Below are the daily nutritional goals of Vitamin D measured in IU’s (International Units).
|Age 19-70||Age 71+|
|Men||600 IU||800 IU|
|Women||600 IU||800 IU|
Referenced from Table A1-2 of the Dietary Guidelines for Americans, 2020-2025 (2).
Milk is an excellent source of potassium. It provides between 150-411 mg in 1 cup of dairy milk depending on the type of milk.
Eating adequate amounts of potassium is associated with a decreased risk of strokes, hypertension, osteoporosis, and kidney stones which are conditions that can affect the elderly.
The following graphic shows the amount of potassium in 1 cup of the following milk types:
Daily Nutritional Goals for Potassium
Below are the daily nutritional goals for Potassium measured in mg.
|Men||3400 mg||3400 mg|
|Women||2600 mg||2300 mg|
If you have a condition that limits potassium consumption, it is important to follow your healthcare provider’s recommendations.
7. Vitamin A
Vitamin A is found in many foods including milk.
Vitamin A has many functions and benefits in the body such as (7):
- Helping the eyes adjust to light changes
- Regulating the immune system
- Moistening the mouth, nose, throat, and lungs
- Playing a role in the prevention of certain cancers
Dairy products are one of the major sources where Americans get their vitamin A from.
The following graphic shows the number of vitamin A in 1 cup of the following milk types:
Daily Nutritional Goals for Vitamin A
Below are the daily nutritional goals for Vitamin A measured in mcg (micrograms).
|Men||900 mcg||900 mcg|
|Women||700 mcg||700 mcg|
Did you know that riboflavin is a vitamin that helps you turn the food you eat into energy for your body? (8).
It also works as an antioxidant and when consumed adequately, it can even reduce the risk of developing age-related cataracts for the elderly (9).
Riboflavin can be found in different types of foods but milk and dairy products are good sources of it.
The following graphic shows the amount of riboflavin in 1 cup of the following milk types:
Daily Nutritional Goals for Riboflavin
Below are the daily nutritional goals for Riboflavin measured in mg (milligrams).
|Men||1.3 mg||1.3 mg|
|Women||1.1 mg||1.1 mg|
Magnesium is a mineral that plays an important role in our bodies like helping our heart, muscles, nerves, and bones function well.
Eating adequate amounts of magnesium is especially important for older adults because they are less likely to eat enough magnesium-rich foods compared to younger people (9).
The following graphic shows the amount of magnesium in 1 cup of the following milk types:
Daily Nutritional Goals for Magnesium
Below are the daily nutritional goals for Magnesium measured in mg (milligrams).
|Men||400 mg||420 mg|
|Women||320 mg||320 mg|
The main role of phosphorus in our bodies is in:
- Building strong bones and teeth
- Helping our body use important nutrients such as carbohydrates, fats, and proteins so it can turn them into energy
Milk is a good source of phosphorus. It provides the following number of milligrams in 1 cup of the following milk types:
Daily Nutritional Goals for Phosphorus
Below are the daily nutritional goals for Phosphorus measured in mg (milligrams).
|Men||700 mg||700 mg|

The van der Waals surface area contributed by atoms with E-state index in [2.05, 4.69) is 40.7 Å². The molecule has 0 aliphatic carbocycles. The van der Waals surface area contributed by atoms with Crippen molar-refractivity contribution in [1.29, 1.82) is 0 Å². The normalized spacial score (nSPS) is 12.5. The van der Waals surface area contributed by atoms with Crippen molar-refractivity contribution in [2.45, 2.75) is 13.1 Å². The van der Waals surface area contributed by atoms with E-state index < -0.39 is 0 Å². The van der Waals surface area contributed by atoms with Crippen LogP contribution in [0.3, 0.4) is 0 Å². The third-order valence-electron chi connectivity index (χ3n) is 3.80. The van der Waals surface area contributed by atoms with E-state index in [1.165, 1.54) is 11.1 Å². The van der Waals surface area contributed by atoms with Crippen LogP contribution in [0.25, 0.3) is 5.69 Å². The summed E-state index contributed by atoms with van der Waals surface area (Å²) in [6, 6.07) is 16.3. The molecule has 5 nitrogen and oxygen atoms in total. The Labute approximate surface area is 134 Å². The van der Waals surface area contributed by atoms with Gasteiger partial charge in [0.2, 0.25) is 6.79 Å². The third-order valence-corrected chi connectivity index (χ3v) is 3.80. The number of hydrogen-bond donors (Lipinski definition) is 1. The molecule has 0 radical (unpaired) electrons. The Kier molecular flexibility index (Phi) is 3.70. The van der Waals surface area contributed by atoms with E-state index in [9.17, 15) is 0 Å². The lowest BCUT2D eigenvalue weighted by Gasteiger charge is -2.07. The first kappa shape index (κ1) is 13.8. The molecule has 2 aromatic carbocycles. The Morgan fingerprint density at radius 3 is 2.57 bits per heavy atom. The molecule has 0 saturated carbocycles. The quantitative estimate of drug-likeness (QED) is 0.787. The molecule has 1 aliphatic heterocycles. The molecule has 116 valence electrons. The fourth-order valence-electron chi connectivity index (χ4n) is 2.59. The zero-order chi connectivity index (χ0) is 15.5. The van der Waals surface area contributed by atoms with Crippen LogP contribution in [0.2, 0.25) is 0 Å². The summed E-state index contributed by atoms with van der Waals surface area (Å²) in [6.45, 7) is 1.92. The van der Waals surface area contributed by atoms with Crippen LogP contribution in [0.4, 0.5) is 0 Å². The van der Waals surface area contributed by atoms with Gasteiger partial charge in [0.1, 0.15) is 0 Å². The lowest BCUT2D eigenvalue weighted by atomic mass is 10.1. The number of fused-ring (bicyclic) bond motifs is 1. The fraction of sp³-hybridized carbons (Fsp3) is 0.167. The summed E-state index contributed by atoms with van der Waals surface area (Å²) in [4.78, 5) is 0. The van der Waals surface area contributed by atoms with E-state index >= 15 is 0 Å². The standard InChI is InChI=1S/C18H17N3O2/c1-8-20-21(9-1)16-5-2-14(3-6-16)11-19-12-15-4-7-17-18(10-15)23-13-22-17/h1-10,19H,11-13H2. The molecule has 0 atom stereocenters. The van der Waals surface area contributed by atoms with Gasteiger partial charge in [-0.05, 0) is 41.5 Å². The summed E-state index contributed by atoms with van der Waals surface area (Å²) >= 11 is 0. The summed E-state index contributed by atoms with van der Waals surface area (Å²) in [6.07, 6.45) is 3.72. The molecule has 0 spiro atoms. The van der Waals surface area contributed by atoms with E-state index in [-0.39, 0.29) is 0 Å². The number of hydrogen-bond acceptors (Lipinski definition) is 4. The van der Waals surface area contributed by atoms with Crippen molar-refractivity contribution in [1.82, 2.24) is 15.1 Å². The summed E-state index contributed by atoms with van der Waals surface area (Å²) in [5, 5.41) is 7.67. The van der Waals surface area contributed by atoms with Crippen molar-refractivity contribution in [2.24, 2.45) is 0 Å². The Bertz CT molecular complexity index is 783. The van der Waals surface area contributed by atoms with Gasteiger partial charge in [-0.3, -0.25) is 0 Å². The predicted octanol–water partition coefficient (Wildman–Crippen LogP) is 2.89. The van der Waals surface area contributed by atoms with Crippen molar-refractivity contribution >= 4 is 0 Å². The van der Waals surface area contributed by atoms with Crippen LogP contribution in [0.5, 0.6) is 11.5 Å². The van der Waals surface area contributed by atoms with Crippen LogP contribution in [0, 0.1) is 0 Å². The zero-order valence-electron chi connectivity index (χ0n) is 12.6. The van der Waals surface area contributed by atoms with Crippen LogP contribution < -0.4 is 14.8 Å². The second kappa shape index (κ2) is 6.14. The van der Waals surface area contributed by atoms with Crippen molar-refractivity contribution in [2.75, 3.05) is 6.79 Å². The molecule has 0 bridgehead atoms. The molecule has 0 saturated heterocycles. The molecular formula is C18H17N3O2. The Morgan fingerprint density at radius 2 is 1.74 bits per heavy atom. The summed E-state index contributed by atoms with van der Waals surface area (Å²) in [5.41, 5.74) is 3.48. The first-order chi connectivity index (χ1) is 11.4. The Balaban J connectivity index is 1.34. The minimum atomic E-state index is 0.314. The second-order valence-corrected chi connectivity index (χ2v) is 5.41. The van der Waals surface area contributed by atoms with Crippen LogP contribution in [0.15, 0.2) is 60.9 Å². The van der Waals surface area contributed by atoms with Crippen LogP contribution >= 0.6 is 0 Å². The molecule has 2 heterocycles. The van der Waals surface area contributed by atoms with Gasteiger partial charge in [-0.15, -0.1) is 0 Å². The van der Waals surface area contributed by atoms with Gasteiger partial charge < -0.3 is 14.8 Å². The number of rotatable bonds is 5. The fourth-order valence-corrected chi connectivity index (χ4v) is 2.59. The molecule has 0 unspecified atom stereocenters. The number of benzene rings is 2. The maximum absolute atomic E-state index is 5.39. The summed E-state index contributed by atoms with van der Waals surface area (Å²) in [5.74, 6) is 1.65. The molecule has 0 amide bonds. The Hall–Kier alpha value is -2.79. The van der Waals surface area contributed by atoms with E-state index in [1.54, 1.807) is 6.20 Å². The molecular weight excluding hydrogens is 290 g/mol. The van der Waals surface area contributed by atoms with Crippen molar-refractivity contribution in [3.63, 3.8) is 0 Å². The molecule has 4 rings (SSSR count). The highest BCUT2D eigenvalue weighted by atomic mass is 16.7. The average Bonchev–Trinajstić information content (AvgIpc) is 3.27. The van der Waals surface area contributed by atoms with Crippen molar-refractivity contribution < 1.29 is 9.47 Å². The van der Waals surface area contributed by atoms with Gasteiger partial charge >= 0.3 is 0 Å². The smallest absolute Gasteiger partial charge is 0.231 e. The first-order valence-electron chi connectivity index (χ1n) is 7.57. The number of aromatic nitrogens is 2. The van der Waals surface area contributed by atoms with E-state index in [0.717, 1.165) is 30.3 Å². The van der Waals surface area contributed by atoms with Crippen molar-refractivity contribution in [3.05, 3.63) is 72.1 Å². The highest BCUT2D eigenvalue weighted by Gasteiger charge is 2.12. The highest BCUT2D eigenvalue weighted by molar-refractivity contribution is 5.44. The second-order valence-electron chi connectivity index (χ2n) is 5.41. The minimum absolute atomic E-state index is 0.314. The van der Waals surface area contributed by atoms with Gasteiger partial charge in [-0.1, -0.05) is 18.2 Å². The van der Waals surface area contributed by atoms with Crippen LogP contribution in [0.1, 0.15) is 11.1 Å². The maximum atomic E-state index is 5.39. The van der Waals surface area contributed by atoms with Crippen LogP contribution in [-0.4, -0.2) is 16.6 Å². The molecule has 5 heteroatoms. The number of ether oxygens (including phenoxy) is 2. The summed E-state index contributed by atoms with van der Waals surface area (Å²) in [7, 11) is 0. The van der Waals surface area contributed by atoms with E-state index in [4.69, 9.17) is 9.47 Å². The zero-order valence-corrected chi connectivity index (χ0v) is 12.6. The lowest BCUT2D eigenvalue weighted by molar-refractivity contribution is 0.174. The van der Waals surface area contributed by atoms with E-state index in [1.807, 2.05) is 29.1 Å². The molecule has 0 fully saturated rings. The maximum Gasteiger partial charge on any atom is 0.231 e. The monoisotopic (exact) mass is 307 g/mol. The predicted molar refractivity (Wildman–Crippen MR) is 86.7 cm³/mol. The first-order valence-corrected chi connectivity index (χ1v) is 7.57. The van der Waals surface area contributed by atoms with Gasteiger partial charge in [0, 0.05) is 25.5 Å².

|Women||700 mg||700 mg|
The elderly population needs key nutrients in order to thrive and enjoy good health.
Milk is a nutritious beverage that can contribute to the health of elderly people by:
- Preventing unintended weight loss and helping maintain a healthy weight
- Providing essential vitamins and minerals
- Being a good source of carbohydrate, protein, and fat
We hope this article hoped to better outline the 10 benefits of milk in the elderly. Best of luck!
(Feel free to use this infographic; please link back to this post and give credit to The Geriatric Dietitian)
- Baum JI, Kim IY, Wolfe RR. Protein Consumption and the Elderly: What Is the Optimal Level of Intake?. Nutrients. 2016;8(6):359. Published 2016 Jun 8. doi:10.3390/nu8060359
- Dietary Guidelines Dietary Guidelines for Americans, 2020-2025 . Dietary Guidelines for Americans, 2020-2025 and Online Materials | Dietary Guidelines for Americans. https://www.dietaryguidelines.gov/resources/2020-2025-dietary-guidelines-online-materials. Accessed March 30th, 2022.
- National Research Council (US) Committee on Diet and Health. Diet and Health: Implications for Reducing Chronic Disease Risk. Washington (DC): National Academies Press (US); 1989. 11, Fat-Soluble Vitamins. Available from: https://www.ncbi.nlm.nih.gov/books/NBK218749/
- Beto JA. The role of calcium in human aging. Clin Nutr Res. 2015;4(1):1-8. doi:10.7762/cnr.2015.4.1.1
- Ellis CE. Calcium. EatRight. https://www.eatright.org/food/vitamins-and-supplements/types-of-vitamins-and-nutrients/calcium. Accessed April 1, 2022.
- Remelli F, Vitali A, Zurlo A, Volpato S. Vitamin D Deficiency and Sarcopenia in Older Persons. Nutrients. 2019;11(12):2861. Published 2019 Nov 21. doi:10.3390/nu11122861
- Fat-soluble vitamins: A, D, E, and K – 9.315 – extension. https://extension.colostate.edu/topic-areas/nutrition-food-safety-health/fat-soluble-vitamins-a-d-e-and-k-9-315/. Accessed April 1, 2022.
- FCS8668/FY211: Facts about riboflavin. https://edis.ifas.ufl.edu/publication/FY211. Accessed April 1, 2022.
- Older adults. Linus Pauling Institute. https://lpi.oregonstate.edu/mic/life-stages/older-adults. Published January 4, 2022. Accessed April 1, 2022.